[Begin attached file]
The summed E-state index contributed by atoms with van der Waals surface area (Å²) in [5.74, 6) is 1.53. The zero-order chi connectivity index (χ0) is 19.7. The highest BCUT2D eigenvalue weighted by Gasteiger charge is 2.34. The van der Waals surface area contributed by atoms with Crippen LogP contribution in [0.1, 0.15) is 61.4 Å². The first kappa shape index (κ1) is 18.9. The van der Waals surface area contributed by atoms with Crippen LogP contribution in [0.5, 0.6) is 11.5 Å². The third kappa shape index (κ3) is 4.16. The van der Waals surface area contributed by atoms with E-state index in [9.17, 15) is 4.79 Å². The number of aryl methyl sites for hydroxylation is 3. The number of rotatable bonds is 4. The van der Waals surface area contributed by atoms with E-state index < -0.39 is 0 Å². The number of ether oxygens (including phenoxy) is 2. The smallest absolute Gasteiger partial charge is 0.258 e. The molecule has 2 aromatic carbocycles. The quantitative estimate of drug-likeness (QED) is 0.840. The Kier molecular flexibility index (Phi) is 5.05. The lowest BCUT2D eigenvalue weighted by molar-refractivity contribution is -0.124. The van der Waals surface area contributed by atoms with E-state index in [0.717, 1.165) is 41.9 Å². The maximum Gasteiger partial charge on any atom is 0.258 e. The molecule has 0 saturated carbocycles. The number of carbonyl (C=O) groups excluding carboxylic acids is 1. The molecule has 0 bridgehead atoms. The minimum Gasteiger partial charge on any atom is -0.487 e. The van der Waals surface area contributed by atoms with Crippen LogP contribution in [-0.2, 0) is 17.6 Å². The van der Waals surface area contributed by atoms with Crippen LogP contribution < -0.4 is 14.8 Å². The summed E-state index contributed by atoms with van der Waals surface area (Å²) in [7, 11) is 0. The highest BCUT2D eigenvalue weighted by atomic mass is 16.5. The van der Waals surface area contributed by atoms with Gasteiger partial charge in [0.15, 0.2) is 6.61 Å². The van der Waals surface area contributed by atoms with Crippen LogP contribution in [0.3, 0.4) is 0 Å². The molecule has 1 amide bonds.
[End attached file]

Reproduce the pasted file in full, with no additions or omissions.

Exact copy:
The summed E-state index contributed by atoms with van der Waals surface area (Å²) in [5.74, 6) is 1.53. The zero-order chi connectivity index (χ0) is 19.7. The highest BCUT2D eigenvalue weighted by Gasteiger charge is 2.34. The van der Waals surface area contributed by atoms with Crippen LogP contribution in [0.1, 0.15) is 61.4 Å². The first kappa shape index (κ1) is 18.9. The van der Waals surface area contributed by atoms with Crippen LogP contribution in [0.5, 0.6) is 11.5 Å². The third kappa shape index (κ3) is 4.16. The van der Waals surface area contributed by atoms with E-state index in [9.17, 15) is 4.79 Å². The number of aryl methyl sites for hydroxylation is 3. The number of rotatable bonds is 4. The van der Waals surface area contributed by atoms with E-state index < -0.39 is 0 Å². The number of ether oxygens (including phenoxy) is 2. The smallest absolute Gasteiger partial charge is 0.258 e. The molecule has 2 aromatic carbocycles. The quantitative estimate of drug-likeness (QED) is 0.840. The Kier molecular flexibility index (Phi) is 5.05. The lowest BCUT2D eigenvalue weighted by molar-refractivity contribution is -0.124. The van der Waals surface area contributed by atoms with E-state index in [0.717, 1.165) is 41.9 Å². The maximum Gasteiger partial charge on any atom is 0.258 e. The molecule has 0 saturated carbocycles. The number of carbonyl (C=O) groups excluding carboxylic acids is 1. The molecule has 0 bridgehead atoms. The minimum Gasteiger partial charge on any atom is -0.487 e. The van der Waals surface area contributed by atoms with Crippen LogP contribution in [-0.2, 0) is 17.6 Å². The van der Waals surface area contributed by atoms with Crippen LogP contribution < -0.4 is 14.8 Å². The summed E-state index contributed by atoms with van der Waals surface area (Å²) in [7, 11) is 0. The highest BCUT2D eigenvalue weighted by atomic mass is 16.5. The van der Waals surface area contributed by atoms with Gasteiger partial charge in [0.15, 0.2) is 6.61 Å². The van der Waals surface area contributed by atoms with Crippen LogP contribution in [0.3, 0.4) is 0 Å². The molecule has 1 amide bonds.